Read her Dr. Seuss and Eric Carle. But also remember the power of Sylvia Plath and Robert Frost. Show her the beauty of words on a page, and let her see you enjoy them. Words can be simply written and simply spoken, yet can harvest so much meaning. Help her to find their meaning.
Love her passionately. Love her father passionately and her siblings passionately. Express your love. Show her how to love with no restraint. Let her get her heart broken and try again. Let her cry, and gush, giggle and scream. She will love like you love or hate like you hate. So, choose love for both you and her.
Dance and sing with her — even if it sounds or looks horrible. Let her wiggle to nursery rhymes. Let her dance on her daddy's feet and spin in your arms. Then later, let her blast noise and headbang in her bedroom with her door shut if she wants. Or karaoke to Tom Petty in the living room if she would rather.
Introduce her to the classics, like The Beatles, and listen to her latest favorite, like Taylor Swift.
Share the magic of music together. It will bring you closer — or at least create a soundtrack to your life together.
Communicate. Talk. Talk about anything. Let her tell you about boys, friends, school. Listen. Ask questions. Share dreams, hopes, concerns. She is not only your daughter; you are not only her mother. Be her friend, too.
Because sometimes you have to be her mother, not just her friend. The world is a happier place when made up of polite words and smiles.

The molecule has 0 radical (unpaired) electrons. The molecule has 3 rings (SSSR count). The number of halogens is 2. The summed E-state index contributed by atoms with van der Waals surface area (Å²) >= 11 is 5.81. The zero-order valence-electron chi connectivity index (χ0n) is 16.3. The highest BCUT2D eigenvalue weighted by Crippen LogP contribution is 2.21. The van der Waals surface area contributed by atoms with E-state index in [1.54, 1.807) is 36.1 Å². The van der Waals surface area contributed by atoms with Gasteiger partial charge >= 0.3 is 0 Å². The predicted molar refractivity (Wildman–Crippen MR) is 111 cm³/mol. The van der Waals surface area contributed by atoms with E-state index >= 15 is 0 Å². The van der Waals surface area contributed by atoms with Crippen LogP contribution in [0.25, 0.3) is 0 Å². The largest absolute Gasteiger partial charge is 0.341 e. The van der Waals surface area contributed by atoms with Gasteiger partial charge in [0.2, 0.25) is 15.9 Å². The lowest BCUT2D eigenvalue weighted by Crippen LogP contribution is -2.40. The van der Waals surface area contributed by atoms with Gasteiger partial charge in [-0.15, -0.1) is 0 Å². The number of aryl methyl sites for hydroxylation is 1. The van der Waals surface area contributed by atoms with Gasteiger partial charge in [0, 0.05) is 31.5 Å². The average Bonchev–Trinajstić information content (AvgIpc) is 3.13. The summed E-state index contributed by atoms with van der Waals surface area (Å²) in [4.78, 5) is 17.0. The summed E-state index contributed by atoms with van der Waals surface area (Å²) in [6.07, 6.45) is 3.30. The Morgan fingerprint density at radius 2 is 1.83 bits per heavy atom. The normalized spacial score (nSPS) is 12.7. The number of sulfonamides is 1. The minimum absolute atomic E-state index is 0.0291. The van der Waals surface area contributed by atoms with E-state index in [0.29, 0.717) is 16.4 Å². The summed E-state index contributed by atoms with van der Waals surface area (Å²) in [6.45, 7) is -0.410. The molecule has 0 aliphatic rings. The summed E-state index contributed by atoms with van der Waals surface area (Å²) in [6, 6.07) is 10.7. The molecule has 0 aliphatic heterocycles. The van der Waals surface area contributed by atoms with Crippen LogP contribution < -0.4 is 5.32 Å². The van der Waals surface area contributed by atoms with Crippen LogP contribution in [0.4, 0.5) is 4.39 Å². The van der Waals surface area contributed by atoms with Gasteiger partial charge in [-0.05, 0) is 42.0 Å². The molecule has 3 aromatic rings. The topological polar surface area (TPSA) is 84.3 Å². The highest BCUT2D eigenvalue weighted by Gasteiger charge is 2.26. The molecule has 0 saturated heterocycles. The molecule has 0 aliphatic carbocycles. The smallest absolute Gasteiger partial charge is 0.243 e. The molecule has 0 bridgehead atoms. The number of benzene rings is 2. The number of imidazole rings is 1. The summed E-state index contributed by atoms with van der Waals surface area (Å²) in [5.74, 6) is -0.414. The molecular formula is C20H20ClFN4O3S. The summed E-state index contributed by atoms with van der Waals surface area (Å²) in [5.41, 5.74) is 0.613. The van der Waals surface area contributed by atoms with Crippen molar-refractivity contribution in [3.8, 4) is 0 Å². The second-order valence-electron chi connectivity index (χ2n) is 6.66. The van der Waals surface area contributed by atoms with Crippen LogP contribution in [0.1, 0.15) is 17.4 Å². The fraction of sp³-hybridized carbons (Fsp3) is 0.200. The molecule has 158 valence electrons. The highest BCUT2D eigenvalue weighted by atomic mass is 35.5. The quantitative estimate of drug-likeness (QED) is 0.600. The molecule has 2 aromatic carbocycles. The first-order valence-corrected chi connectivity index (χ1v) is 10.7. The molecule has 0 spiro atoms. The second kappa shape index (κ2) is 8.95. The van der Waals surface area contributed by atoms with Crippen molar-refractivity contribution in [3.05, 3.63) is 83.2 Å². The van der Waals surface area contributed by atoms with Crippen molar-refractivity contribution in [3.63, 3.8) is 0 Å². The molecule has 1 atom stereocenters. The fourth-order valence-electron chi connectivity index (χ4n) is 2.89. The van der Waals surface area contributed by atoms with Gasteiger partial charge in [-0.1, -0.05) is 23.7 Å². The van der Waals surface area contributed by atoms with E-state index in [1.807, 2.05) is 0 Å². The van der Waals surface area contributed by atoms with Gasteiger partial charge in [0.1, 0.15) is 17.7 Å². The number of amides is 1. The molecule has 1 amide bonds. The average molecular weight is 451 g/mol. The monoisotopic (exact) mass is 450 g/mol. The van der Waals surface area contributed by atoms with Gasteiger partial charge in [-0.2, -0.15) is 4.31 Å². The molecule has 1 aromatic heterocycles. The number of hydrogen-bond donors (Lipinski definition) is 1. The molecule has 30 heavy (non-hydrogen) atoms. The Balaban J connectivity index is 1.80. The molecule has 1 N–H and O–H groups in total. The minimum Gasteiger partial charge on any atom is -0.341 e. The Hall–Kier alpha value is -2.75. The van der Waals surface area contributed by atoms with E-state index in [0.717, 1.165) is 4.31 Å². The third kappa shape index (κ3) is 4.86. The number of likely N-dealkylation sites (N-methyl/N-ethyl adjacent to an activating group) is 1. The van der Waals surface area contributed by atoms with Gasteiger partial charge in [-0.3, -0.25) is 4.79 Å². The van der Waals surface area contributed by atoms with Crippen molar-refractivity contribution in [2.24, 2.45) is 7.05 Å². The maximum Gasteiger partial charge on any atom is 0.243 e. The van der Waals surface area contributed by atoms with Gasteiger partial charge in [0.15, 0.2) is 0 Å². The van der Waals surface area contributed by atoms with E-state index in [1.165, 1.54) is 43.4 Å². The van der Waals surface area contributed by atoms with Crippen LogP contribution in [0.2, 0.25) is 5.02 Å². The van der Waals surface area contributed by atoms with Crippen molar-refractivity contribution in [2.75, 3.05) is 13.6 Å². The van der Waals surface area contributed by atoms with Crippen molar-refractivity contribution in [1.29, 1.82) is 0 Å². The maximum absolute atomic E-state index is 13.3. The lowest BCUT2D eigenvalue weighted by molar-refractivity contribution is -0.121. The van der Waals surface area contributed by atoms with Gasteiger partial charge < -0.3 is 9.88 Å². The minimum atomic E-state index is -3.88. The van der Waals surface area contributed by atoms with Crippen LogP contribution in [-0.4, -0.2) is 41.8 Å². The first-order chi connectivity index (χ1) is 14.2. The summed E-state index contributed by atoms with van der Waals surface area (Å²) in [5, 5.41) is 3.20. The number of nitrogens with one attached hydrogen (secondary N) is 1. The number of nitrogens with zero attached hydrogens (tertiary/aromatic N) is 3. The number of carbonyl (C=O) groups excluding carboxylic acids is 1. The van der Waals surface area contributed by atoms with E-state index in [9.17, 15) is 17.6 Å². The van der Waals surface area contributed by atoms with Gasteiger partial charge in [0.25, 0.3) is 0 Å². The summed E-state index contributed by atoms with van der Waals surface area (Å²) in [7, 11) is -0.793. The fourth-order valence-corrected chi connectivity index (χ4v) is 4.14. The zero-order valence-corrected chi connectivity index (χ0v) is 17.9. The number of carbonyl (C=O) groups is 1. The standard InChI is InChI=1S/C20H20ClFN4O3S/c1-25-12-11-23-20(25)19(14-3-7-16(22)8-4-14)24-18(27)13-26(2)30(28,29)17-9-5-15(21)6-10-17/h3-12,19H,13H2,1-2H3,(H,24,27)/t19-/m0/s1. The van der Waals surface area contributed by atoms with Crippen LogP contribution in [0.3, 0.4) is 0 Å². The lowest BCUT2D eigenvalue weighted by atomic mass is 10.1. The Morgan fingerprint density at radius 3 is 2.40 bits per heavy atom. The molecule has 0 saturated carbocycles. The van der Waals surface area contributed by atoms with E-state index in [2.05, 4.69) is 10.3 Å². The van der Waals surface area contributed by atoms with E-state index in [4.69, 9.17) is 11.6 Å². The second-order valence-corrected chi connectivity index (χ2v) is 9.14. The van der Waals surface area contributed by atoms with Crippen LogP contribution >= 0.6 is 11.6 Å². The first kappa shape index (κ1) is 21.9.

Whether she has classmates who tease her because of her glasses or a boyfriend who tells her she is too fat, let her know she does not have to listen.
Make sure she knows how to demand respect; she is worthy of it. It does not mean she has to fight back with fists or words because sometimes you say more with silence.
Also make sure she knows which battles are worth fighting. Remind her that some people can be mean and nasty because of jealousy or other personal reasons.
Help her to understand when to shut her mouth and walk away. Teach her to be the bigger — the better — person.
Even when you see through the charming boy she thinks he is, let her love him without your disapproving words. She will anyway.
When he breaks her heart, be there for her with words of support rather than I told-you-so. Let her mess up again and again until she finds the one. And when she finds the one, tell her.
Being a mother — to her — is undoubtedly one of your greatest accomplishments. Share with her the joys of motherhood, so one day she will want to be a mother, too.
Remind her over and over again with words and kisses that no one will ever love her like you love her. No one can replace or replicate a mother’s love for their children.
Because sometimes you just need your mommy. When she is sick, rub her back, make her soup and cover her in blankets — no matter how old she is.
Someday, if she is giving birth to her own child, push her hair out of her face, encourage her and tell her how beautiful she is. These are the moments she will remember you for. And someday when her husband rubs her back in attempt to comfort her, she may just whisper, "I need my mommy."
When she is sick with a cold or broken heart, she will come to you; welcome her.
When she is engaged or pregnant, she will run to you to share her news; embrace her.
When she is lost or confused, she will search for you; find her.
When she needs advice on boys, schools, friends or an outfit; tell her.
She is your daughter and will always need a safe harbor where she can turn a key to see comforting eyes and a familiar smile; be home.
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Related: 50 rules for dads of daughters